know that electrical resistance is measured in ohms and can be calculated by dividing the voltage across the component by the current through it

know that the power ratings of electrical appliances are related to the rate at which the appliances transfers energy.

P3.1 What is electric charge? (separate science only)
P3.2 What determines the current in an electric circuit?
P3.3 How do series and parallel circuits work?
P3.4 What determines the rate of energy transfer in a circuit?
P3.5 What are magnetic fields?
P3.6 How do electric motors work?
P3.7 What is the process inside an electric generator? (separate science only)

P4: Explaining motion

From study at Key Stages 1 to 3 you should:

describe motion using words and with distance–time graphs

use the relationship average speed = distance ÷ time

identify the forces when two objects in contact interact; pushing, pulling, squashing, friction, turning

use arrows to indicate the different forces acting on objects, and predict the net force when two or more forces act on an object

know that the forces due to gravity, magnetism and electric charge are all non-contact forces

understand how the forces acting on an object can be used to explain its motion.

P4.1 What are forces?
P4.2 How can we describe motion?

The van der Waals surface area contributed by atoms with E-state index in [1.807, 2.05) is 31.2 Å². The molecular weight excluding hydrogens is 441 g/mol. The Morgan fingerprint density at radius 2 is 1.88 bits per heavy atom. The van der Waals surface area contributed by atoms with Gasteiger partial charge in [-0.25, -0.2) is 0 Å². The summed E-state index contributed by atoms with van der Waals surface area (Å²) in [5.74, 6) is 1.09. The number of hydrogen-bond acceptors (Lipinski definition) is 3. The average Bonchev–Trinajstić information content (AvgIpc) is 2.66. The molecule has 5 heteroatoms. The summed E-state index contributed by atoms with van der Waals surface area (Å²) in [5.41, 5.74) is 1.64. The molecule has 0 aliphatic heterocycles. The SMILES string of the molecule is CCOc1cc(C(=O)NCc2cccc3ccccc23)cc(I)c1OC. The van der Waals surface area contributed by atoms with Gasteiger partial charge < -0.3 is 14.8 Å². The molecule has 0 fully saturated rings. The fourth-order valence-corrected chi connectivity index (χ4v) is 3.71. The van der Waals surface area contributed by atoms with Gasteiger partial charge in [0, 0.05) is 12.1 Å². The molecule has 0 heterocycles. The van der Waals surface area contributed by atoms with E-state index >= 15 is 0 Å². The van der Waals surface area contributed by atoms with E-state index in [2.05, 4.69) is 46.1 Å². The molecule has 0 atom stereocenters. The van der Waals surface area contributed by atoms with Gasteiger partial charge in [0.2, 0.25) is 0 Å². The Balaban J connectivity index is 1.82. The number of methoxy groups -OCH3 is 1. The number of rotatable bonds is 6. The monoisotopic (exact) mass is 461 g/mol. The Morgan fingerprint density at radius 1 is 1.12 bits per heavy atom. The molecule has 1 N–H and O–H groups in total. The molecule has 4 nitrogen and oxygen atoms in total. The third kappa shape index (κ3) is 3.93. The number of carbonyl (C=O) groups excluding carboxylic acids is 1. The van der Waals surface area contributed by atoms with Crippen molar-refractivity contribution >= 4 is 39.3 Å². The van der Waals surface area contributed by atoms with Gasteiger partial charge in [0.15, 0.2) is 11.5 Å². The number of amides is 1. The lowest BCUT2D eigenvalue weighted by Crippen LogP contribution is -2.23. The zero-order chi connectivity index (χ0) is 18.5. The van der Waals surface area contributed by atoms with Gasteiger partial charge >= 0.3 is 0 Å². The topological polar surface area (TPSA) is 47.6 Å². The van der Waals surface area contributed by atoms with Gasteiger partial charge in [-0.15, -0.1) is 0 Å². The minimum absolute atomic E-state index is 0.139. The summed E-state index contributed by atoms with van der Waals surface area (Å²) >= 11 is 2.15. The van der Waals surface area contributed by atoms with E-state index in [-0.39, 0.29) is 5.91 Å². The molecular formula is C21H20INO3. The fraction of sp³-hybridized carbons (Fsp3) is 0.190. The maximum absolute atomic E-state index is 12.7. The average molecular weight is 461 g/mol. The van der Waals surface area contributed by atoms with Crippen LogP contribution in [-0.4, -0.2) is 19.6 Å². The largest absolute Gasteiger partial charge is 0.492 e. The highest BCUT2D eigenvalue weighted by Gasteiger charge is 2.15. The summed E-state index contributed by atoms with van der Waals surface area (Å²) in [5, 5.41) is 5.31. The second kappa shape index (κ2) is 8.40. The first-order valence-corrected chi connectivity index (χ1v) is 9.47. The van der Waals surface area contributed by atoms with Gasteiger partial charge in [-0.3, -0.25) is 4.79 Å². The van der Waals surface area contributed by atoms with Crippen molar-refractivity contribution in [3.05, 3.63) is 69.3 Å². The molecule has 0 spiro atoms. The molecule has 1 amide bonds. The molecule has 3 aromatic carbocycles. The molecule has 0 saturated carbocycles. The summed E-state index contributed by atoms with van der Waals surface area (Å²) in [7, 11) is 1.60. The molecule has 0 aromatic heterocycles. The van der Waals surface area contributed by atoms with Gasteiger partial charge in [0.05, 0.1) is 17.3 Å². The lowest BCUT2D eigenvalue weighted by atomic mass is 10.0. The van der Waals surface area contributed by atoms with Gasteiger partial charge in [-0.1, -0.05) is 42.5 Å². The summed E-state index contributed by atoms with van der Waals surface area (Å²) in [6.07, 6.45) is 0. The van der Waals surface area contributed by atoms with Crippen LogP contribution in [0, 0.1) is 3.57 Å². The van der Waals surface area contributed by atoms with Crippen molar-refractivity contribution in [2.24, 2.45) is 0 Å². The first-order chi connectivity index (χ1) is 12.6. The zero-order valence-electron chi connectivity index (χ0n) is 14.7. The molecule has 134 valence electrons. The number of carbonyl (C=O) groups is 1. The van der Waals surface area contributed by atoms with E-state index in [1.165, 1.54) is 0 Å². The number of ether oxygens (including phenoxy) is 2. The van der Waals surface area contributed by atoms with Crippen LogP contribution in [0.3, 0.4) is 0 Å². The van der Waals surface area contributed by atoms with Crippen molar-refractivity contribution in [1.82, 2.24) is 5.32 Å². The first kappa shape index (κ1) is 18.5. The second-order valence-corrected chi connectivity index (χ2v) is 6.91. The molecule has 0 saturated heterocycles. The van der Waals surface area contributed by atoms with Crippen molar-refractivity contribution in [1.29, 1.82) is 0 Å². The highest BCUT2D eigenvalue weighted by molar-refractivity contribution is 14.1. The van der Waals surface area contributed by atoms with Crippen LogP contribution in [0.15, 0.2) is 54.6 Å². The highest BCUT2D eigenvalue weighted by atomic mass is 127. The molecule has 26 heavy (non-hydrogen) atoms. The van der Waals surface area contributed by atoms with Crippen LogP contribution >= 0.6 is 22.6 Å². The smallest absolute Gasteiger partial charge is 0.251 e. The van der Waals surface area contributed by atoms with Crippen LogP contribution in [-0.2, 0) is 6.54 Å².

P4.3 What is the connection between forces and motion?
P4.4 How can we describe motion in terms of energy transfers?

P5: Radioactive materials

There is no formal learning about radioactivity before Key Stage 4, but you will have ideas about radioactivity, nuclear energy and radiation from everyday language.

From Topic P1.2 you should:

recall that in each atom its electrons are arranged at different distances from the nucleus

recall that gamma rays are emitted from the nuclei of atoms

be able to describe how ionising radiation can have hazardous effects, notably on human bodily tissues.

P5.1 What is radioactivity?
P5.2 How can radioactive materials be used safely?
P5.3 How can radioactive materials be used to provide energy? (separate science only)


P6: Matter – models and explanations

From study at Key Stages 1 to 3 you should:

be able to use a particulate model of matter to explain states of matter and changes of state

have investigated stretching and compressing materials and identifying those that obey Hooke's law

be able to describe how the extension or compression of an elastic material changes as a force is applied, and make a link between the work done and energy transfer during compression or extension • have investigated pressure in liquids and related this to floating and sinking

be able to relate atmospheric pressure to the weight of air overhead.

P6.1 How does energy transform matter?
P6.2 How does the particle model explain the effects of heating?
P6.3 How does the particle model relate to material under stress?
P6.4 How does the particle model relate to pressure in fluids? (separate science only)
P6.5 How can scientific models help us understand the Big Bang? (separate science only)


P7: Ideas about Science

These are woven into the content above and will be examined within the above topics.

- What needs to be considered when investigating phenomenon scientifically?

- What conclusions can we make from data?

- How are scientific explanations developed?

- How do science and technology impact society?

P8: Practical Skills

These are delivered within the context of P1-P6.